Last week I talked about the four main reasons that we don't sing 'Praise & Worship' standards at the church I weekly lead in music.Today I'll share the five main pools from which we draw our songs.
So What Songs DO You Use? I have a somewhat unofficial ethos: NO CCLI. This is the way of reporting song usage to those who collect and distribute royalties to songwriters and publishers. Basically, you buy a license and tell them what songs you sing every week and they channel money to labels, publishers, and authors. This is where my DIY/Indie-Rock-Foreverz sensibilities come through most practically. The church I lead music at does not have a CCLI license. Because we don't sing CCLI songs I hope we never will. While I am happy that composers get paid when people use their work, I have seen too much of the 'Christian Music Industry' to think there's anything particularly 'Christian' about it. Major labels and publishing houses have created a muliti-million dollar industry that I hope we simply don't have to ever be part of. (See Michael Gungor's rant.)
Though we don't have everything figured out, I think we can create music more authentic, more local, and more effective with some blood, sweat, failure, and tears. Therefore, with only a handful of exceptions over the years, here are the five types of songs that we generally use.
1) Updated Hymns - Almost every week I try to include at least one of the classic Christian Hymns that we have updated musically. Public domain classics such as Come Thou Fount, How Great Thou Art, or Amazing Grace make regular appearances. Keeping the general melody in tact can help the long-time church goers as well as newbies connect to some theologically rich roots of the faith. There is a huge movement these days to reclaim these lost classics as I believe that people are getting tired of the mindless mishmash of throwing church-words together at random. [Note* Lyrics over 100 years old are considered 'public domain', musically its a little unclear, but these centuries old classics are safe.] We will discuss updating hymns in a future post.
2) Indigenous Songs - One of the most effective ways of creating a unique and authentic worship experience is through singing songs written in the community. Servant Church is blessed with tons of great musicians and songwriters, so this happens naturally for us. It might not for you. As a leader in your community you can pastor your people towards creativity rather than emulation. Songs such as All Things New and God of the Dead are a couple examples for Servant Church.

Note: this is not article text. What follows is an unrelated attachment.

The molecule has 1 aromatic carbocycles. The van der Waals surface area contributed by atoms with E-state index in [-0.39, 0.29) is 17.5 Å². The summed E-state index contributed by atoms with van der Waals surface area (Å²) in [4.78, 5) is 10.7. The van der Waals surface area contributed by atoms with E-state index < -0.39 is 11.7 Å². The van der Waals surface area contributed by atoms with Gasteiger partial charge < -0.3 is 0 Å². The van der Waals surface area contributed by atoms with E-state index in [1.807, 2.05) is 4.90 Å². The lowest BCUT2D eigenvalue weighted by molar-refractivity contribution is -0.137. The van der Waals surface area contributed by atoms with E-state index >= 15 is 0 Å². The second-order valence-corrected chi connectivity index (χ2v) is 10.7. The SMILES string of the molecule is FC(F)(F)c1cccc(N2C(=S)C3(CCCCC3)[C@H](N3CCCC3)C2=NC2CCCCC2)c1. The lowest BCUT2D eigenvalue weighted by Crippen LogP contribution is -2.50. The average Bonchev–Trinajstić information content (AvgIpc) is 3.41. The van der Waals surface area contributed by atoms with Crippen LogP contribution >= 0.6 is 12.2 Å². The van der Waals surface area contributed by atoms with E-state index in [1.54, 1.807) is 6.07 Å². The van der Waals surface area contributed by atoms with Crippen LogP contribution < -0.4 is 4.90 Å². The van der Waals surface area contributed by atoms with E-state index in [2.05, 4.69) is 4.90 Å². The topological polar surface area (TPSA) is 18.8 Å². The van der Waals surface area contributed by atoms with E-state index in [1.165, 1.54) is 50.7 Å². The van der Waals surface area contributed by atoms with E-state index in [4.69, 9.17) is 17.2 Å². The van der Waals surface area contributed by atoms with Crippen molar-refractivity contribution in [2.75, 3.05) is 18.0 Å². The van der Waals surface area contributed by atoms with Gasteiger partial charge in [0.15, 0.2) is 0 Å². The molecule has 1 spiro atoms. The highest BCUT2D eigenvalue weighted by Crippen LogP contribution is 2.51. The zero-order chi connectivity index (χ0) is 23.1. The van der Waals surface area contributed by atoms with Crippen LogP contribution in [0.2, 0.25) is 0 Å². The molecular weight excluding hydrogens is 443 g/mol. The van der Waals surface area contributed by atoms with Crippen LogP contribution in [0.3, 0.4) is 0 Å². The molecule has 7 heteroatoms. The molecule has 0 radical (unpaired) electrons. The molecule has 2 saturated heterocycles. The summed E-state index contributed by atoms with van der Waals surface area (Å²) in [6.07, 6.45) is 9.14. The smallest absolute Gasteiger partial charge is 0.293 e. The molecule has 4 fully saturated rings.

3) Songs of Our Friends - I would always suggest that your musicians have a musical life outside the Sunday church walls. I certainly do and I think it has made me much better at making music on Sundays. I would also suggest that you encourage your folks to make music with those who don't call themselves Christians. Through these relationships your people will influence and be influenced by the musical world around you, not to mention the relational value earned. Most interestingly is when you can go to one of these folks and say 'I love this song... can I use it at my church?' Or even more interestingly is when you can extend the invite 'would you be up for coming to play this number with us on Sunday?' Two such examples for us are Been in This War for Too Long and Revolution Choir.
4) Excavated Songs - It has been said that one of my good friends, Seth Woods, was a master 'song archeologist'. What does that mean? It means that he could find lyrics from ancient sources, whether it be monastic poems, creeds, or hymns who's music and melody has long been lost, and set them powerfully to music. One can unearth beautiful sentiments and thoughts from long ago, dust them off, clean them up, and give them new life on the tongues of your people. Come Down O Love Divine, Tellurius Ingens Conditar, Magnus Deus Potantaie, and In The Kings Garden are all excellent examples from Seth's catalog. Zion Founded on the Mountains and Let Thy Blood in Mercy Poured are examples from the Gentle Wolves. These songs work well for us because they combine ancient roots with the life and art of today's Christ-follower, thus creating something meaningfully old and uniquely new.
5) Famous People's Songs - Finally, perhaps the most fun is playing other people's songs. This is NOT playing a Kelly Clarkson song about a boy and changing the lyrics from 'baby' to 'Jesus'. Nor does this mean we become a cover band. The goal is not to play songs that people already know, but instead to curate a unique and powerful musical experience using buried gems that your people can make their own. When done well it can introduce everyone to some good music that gets them thinking about the topic on hand. Ambiguity, vagueness, and doubt are par for the course. There is often a fine line between effective use and missing the target all together. For us these are songs from unlikely sources who would have no concept of CCLI, CCM, or the Dove Awards. A couple good examples are Jesus Gonna Be Here by Tom Waits (pictured above), and There is A Kingdom by Nick Cave. The best part is that these songs songs can be sung together in worship rather than relegated simply to 'special music'. Let me tell you, there's nothing more intense and sweet than hearing 150 of your closest friends wail away together on a Mahalia Jackson scorcher.
Where do you get your songs from? How can you bring more creativity to the process rather than simply playing in a cover band?
Next time we'll look at what a normal week of worship looks like for us as far as song selection, especially focusing on 'Me and God' vs. 'Us and God' songs.
This is part of a series called Sunday Noise which is aimed at helping pastors, lay leaders, music directors, and worship leaders begin to think critically and creatively about the music in their worship gatherings.